The last times we have played the reserves of Notodden FK (first division) they have fielded everything from pure U19 squads who tend to get beaten throrougly to almost a normal starting XI for the first team.

    This unserious attitude by some of the bigger teams make the team performances wary greatly, and does not make the league very stable.

  • Comment number 9.

    I think the only way this would be fair is if the two old firm clubs were to announce their A and B team squads and treat them like two different entities. As Monty mentioned above, first team players could be given a run around on 3rd division teams on international weekends.
    I think that it could be encouraged but care would need to be taken to ensure that non-league teams are able to grow. As a dagenham fan i've seen first hand how well non-league teams can grow and survive so i'd like to see something done to encourage their growth too. Maybe expanding the SFL by a couple more teams?

  • Comment number 10.

    I want to stray away from the OF fielding second teams as no details have been announced. What I found curious this week was that Berwick-Annan was the only SFL fixture played. Forfar have only notched up 19 games, five fewer now than Berwick. Why didn't Forfar have a match? Is it the responsibility of the SFL or the clubs to re-arrange postponed fixtures?

  • Comment number 11.

    As a Celtic fan, I'm all for it. I had a season ticket for years but gave it up due to the steep prices and often flat atmosphere, outside of Old-Firm matches and Europe. I thought about following a local team like Pollock but my heart was never really in it. I'm sure a lot of fans who feel the same would turn out at 5 pounds a head to see the reserves in a decent competitive match (and still follow the big team on the telly).

    I think I'm right in saying that Barcelona B can draw crowds of up to 5, 000. Even a fraction of that would be a huge boost to the finances of lower league teams.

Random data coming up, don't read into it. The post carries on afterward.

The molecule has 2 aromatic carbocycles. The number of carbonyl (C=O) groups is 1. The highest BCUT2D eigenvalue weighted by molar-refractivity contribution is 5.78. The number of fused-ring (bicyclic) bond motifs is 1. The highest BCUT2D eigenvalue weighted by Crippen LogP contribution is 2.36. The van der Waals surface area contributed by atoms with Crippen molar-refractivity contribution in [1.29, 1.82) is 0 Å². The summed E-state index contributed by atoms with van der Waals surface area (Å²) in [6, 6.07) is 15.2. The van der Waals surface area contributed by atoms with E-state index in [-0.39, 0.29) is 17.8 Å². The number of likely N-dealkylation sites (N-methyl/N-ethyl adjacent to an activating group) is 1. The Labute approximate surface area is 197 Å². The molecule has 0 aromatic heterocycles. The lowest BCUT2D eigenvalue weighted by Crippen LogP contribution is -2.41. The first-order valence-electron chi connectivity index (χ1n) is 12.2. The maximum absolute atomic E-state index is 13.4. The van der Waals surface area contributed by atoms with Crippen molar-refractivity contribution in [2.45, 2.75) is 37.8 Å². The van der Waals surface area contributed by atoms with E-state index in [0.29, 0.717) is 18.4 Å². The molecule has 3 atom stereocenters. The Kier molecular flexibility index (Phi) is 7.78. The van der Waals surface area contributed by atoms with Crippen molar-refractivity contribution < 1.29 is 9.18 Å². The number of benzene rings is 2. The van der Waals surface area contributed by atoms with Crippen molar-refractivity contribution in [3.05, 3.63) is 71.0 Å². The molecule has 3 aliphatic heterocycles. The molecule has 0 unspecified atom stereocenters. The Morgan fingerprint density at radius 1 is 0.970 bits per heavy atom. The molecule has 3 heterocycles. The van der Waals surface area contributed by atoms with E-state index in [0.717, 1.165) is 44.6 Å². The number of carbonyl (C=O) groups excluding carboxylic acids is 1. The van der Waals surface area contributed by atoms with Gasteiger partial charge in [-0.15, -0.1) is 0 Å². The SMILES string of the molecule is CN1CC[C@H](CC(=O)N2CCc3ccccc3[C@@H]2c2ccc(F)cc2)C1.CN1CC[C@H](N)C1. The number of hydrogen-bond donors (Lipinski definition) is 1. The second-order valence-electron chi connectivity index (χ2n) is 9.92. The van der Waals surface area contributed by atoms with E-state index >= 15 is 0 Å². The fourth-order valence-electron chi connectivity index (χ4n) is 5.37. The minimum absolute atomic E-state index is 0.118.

Of course, there's bound to be drawbacks (eg. perhaps no team in their division would be promoted by actually finishing first and the competition would lose respect) but with finances so poor it must be worth a try?

  • Comment number 12.

    Good article, great comments.

  • Comment number 13.

    If this was to happen, no reserve team could play in the same division as their first team counterpart, as there would be a clear conflict of interest. For example, if Celtic A played Celtic B and needed 3 points to secure the league title, I'm fairly sure Celtic A would win without too many problems!

  • Comment number 14.

    Another concern might be if the reserve teams were stuck in the thrid division. Then wouldn't there be more incentive for teams in division 2 to get relegated in order to get that big game 4 times a year?

  • Comment number 15.

    As far as Scottish lower division football is concerned this would be potentially great news. If several teams express an interest in putting reserve sides in to the SFL then it could pave the way for a handful of ambitious clubs (Cove etc.) to gain entry also.

    By extending each of Divisions 1,2 & 3 to 12 teams 6 spots would be created. For arguments sake if the Old Firm and the two Edinburgh clubs enter their B sides then that still leaves two spots for the sides who were pipped by Annan Athletic at the last time of asking.